The healthcare costs associated with musculoskeletal conditions are much higher than those compared to other diseases, a new study has found. Health care costs were almost 50% higher for people with a musculoskeletal condition compared to any other singly occurring condition.
This disparity remained high where two conditions co-existed, with health care costs still one third higher (36%) for those people with one of their two conditions musculoskeletal in nature, highlighting the significant impact of these diseases.
In Europe, 70-80% of all health care costs relate to chronic diseases, a large proportion of which are musculoskeletal conditions. This study showed a steep increase in health care costs as the number of diseases (morbidities) in a single patient increased. Interestingly, musculoskeletal conditions had a larger impact on health care costs than any other diseases, whether occurring alone or as co-morbidity.1 "It is clear that the cost of delivering care to those patients with musculoskeletal conditions is considerably higher than those with other diseases. In these economically challenging times, this research highlights a clear area of focus for policy makers where prioritisation of musculoskeletal disorders could result in longer term cost efficiencies," said Dr Anjte Van Der Zee-Neuen of the Division of Rheumatology, Maastricht University, The Netherlands.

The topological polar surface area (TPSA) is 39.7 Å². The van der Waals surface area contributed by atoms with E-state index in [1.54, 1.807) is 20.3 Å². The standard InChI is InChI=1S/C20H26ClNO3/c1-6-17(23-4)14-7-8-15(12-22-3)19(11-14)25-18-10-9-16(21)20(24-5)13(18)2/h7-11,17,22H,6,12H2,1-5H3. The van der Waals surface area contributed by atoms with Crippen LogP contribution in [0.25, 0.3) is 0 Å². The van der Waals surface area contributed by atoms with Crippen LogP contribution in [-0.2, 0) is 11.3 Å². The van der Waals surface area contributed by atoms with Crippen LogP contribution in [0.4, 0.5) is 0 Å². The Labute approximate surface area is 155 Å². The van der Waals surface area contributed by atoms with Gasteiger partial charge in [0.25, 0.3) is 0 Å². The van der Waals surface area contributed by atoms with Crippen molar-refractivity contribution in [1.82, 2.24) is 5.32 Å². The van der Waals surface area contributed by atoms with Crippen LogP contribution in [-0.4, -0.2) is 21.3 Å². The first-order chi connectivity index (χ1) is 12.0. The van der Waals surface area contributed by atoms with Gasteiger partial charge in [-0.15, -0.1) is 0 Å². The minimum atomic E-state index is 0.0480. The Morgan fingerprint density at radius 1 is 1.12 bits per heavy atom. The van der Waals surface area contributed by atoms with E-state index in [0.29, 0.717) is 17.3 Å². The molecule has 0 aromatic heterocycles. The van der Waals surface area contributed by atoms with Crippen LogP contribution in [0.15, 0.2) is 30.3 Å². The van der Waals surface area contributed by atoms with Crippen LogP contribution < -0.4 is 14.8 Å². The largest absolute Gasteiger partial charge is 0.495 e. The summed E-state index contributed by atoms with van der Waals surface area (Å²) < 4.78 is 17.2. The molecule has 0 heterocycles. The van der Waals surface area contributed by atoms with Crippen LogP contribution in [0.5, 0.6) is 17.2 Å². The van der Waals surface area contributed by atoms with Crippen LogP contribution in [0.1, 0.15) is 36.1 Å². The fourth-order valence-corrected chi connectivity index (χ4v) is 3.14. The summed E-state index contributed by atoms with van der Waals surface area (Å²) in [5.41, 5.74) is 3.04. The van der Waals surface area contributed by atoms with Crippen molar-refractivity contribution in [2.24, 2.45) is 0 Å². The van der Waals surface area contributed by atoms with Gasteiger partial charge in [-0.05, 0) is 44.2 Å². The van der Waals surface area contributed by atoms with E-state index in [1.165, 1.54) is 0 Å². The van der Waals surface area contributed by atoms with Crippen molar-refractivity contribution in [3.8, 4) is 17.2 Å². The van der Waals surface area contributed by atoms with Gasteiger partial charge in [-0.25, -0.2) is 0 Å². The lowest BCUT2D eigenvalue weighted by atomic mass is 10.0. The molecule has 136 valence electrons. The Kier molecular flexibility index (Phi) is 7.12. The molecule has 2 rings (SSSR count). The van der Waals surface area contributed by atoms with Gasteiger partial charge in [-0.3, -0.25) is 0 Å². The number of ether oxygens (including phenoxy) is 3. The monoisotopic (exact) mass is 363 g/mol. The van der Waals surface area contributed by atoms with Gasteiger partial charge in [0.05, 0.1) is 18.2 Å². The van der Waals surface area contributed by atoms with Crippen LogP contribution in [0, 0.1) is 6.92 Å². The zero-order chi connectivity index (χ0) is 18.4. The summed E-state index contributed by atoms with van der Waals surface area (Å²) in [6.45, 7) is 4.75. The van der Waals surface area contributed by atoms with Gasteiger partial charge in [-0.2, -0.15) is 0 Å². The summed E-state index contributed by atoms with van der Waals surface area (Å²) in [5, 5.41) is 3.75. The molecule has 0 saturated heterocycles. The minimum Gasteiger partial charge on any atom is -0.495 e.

More than 150 conditions affect the muscles, bones, and joints, and these are collectively described as musculoskeletal conditions.2 They are a common group of conditions affecting up to 20% of adults.1,3 Their prevalence increases considerably with age making them the main cause of disability among the elderly.3 Rheumatoid arthritis, osteoarthritis, osteoporosis and lower back pain are the most commonly known examples of musculoskeletal conditions. This Dutch cross-sectional study of 8,904 people assessed how the number of diseases an individual has impacts on their total health care cost, and which combinations of diseases have the greater impact on cost.
The study collated individuals self-reported physician-diagnosed diseases, including musculoskeletal conditions, diabetes, cardiovascular diseases, cancer, migraine, respiratory, skin, mental and bowel conditions, along with their healthcare usage. Total health care costs were calculated for a three-month period using reference prices from the Dutch manual for pharmaco-economic health care evaluations 2010, adjusting for inflation as required and using healthy individuals as the reference point.
More than one disease diagnosis, known as multi-morbidity, was present in almost 20% of cases (1,722), with 20% (1,766) of people reported to have a musculoskeletal condition. The health care costs increased steeply as the number of diseases in an individual increased, but the presence of musculoskeletal conditions had a larger impact on the total cost than any other condition. When two diseases were present in an individual, neither of which were musculoskeletal conditions, their healthcare costs were two times higher than a healthy person. However, if one of the two diseases was a musculoskeletal condition, the health care costs were three times higher than for a healthy person.